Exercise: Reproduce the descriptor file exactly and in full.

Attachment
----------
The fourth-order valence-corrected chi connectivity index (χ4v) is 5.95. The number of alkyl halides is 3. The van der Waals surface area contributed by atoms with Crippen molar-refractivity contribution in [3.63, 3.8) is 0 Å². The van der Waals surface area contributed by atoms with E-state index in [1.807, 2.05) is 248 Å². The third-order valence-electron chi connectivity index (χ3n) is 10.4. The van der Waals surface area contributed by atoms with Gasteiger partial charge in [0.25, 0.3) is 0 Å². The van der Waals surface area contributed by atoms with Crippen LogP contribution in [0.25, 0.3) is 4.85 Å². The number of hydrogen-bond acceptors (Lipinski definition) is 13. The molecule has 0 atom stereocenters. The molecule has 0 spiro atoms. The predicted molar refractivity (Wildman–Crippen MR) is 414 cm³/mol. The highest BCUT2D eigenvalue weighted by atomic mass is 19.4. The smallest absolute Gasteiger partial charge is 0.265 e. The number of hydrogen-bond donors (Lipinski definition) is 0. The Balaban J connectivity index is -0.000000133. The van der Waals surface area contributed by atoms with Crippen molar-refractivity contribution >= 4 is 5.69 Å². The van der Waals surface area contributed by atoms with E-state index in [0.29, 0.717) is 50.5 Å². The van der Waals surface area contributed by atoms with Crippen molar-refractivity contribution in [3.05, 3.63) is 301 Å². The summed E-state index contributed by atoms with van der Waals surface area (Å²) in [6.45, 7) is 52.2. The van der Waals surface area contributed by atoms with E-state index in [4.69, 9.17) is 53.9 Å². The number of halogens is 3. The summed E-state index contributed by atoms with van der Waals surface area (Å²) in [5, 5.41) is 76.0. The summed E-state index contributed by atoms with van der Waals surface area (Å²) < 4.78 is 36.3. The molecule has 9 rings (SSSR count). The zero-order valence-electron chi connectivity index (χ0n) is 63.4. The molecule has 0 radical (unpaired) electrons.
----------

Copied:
The fourth-order valence-corrected chi connectivity index (χ4v) is 5.95. The number of alkyl halides is 3. The van der Waals surface area contributed by atoms with Crippen molar-refractivity contribution in [3.63, 3.8) is 0 Å². The van der Waals surface area contributed by atoms with E-state index in [1.807, 2.05) is 248 Å². The third-order valence-electron chi connectivity index (χ3n) is 10.4. The van der Waals surface area contributed by atoms with Gasteiger partial charge in [0.25, 0.3) is 0 Å². The van der Waals surface area contributed by atoms with Crippen LogP contribution in [0.25, 0.3) is 4.85 Å². The number of hydrogen-bond acceptors (Lipinski definition) is 13. The molecule has 0 atom stereocenters. The molecule has 0 spiro atoms. The predicted molar refractivity (Wildman–Crippen MR) is 414 cm³/mol. The highest BCUT2D eigenvalue weighted by atomic mass is 19.4. The smallest absolute Gasteiger partial charge is 0.265 e. The number of hydrogen-bond donors (Lipinski definition) is 0. The Balaban J connectivity index is -0.000000133. The van der Waals surface area contributed by atoms with Crippen molar-refractivity contribution >= 4 is 5.69 Å². The van der Waals surface area contributed by atoms with E-state index in [0.29, 0.717) is 50.5 Å². The van der Waals surface area contributed by atoms with Crippen molar-refractivity contribution in [3.05, 3.63) is 301 Å². The summed E-state index contributed by atoms with van der Waals surface area (Å²) in [6.45, 7) is 52.2. The van der Waals surface area contributed by atoms with E-state index in [4.69, 9.17) is 53.9 Å². The number of halogens is 3. The summed E-state index contributed by atoms with van der Waals surface area (Å²) in [5, 5.41) is 76.0. The summed E-state index contributed by atoms with van der Waals surface area (Å²) < 4.78 is 36.3. The molecule has 9 rings (SSSR count). The zero-order valence-electron chi connectivity index (χ0n) is 63.4. The molecule has 0 radical (unpaired) electrons.